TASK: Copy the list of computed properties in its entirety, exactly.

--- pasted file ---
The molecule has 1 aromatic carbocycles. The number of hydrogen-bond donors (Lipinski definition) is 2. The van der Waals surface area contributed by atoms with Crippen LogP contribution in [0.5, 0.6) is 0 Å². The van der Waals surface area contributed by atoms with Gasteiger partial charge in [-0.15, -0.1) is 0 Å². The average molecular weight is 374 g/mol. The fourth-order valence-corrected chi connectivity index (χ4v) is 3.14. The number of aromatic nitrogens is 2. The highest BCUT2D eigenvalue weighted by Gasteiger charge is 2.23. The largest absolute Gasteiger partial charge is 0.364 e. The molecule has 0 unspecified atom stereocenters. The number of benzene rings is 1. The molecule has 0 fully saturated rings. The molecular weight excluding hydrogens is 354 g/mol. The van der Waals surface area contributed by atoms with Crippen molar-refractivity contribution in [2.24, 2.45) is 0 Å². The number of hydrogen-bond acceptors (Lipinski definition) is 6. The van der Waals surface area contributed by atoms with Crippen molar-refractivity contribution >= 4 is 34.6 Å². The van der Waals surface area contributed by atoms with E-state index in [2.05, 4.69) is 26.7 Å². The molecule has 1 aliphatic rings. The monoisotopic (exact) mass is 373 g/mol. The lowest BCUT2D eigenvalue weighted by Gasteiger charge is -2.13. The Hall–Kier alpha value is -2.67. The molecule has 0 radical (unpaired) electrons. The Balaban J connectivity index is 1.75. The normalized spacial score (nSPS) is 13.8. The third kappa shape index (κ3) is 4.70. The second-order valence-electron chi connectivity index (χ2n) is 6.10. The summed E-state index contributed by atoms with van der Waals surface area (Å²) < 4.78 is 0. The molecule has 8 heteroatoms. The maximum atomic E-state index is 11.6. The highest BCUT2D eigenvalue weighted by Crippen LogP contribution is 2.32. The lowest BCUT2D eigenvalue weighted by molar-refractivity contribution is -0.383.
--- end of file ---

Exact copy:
The molecule has 1 aromatic carbocycles. The number of hydrogen-bond donors (Lipinski definition) is 2. The van der Waals surface area contributed by atoms with Crippen LogP contribution in [0.5, 0.6) is 0 Å². The van der Waals surface area contributed by atoms with Gasteiger partial charge in [-0.15, -0.1) is 0 Å². The average molecular weight is 374 g/mol. The fourth-order valence-corrected chi connectivity index (χ4v) is 3.14. The number of aromatic nitrogens is 2. The highest BCUT2D eigenvalue weighted by Gasteiger charge is 2.23. The largest absolute Gasteiger partial charge is 0.364 e. The molecule has 0 unspecified atom stereocenters. The number of benzene rings is 1. The molecule has 0 fully saturated rings. The molecular weight excluding hydrogens is 354 g/mol. The van der Waals surface area contributed by atoms with Crippen molar-refractivity contribution in [2.24, 2.45) is 0 Å². The number of hydrogen-bond acceptors (Lipinski definition) is 6. The van der Waals surface area contributed by atoms with Crippen molar-refractivity contribution >= 4 is 34.6 Å². The van der Waals surface area contributed by atoms with E-state index in [2.05, 4.69) is 26.7 Å². The molecule has 1 aliphatic rings. The monoisotopic (exact) mass is 373 g/mol. The lowest BCUT2D eigenvalue weighted by Gasteiger charge is -2.13. The Hall–Kier alpha value is -2.67. The molecule has 0 radical (unpaired) electrons. The Balaban J connectivity index is 1.75. The normalized spacial score (nSPS) is 13.8. The third kappa shape index (κ3) is 4.70. The second-order valence-electron chi connectivity index (χ2n) is 6.10. The summed E-state index contributed by atoms with van der Waals surface area (Å²) < 4.78 is 0. The molecule has 8 heteroatoms. The maximum atomic E-state index is 11.6. The highest BCUT2D eigenvalue weighted by Crippen LogP contribution is 2.32. The lowest BCUT2D eigenvalue weighted by molar-refractivity contribution is -0.383.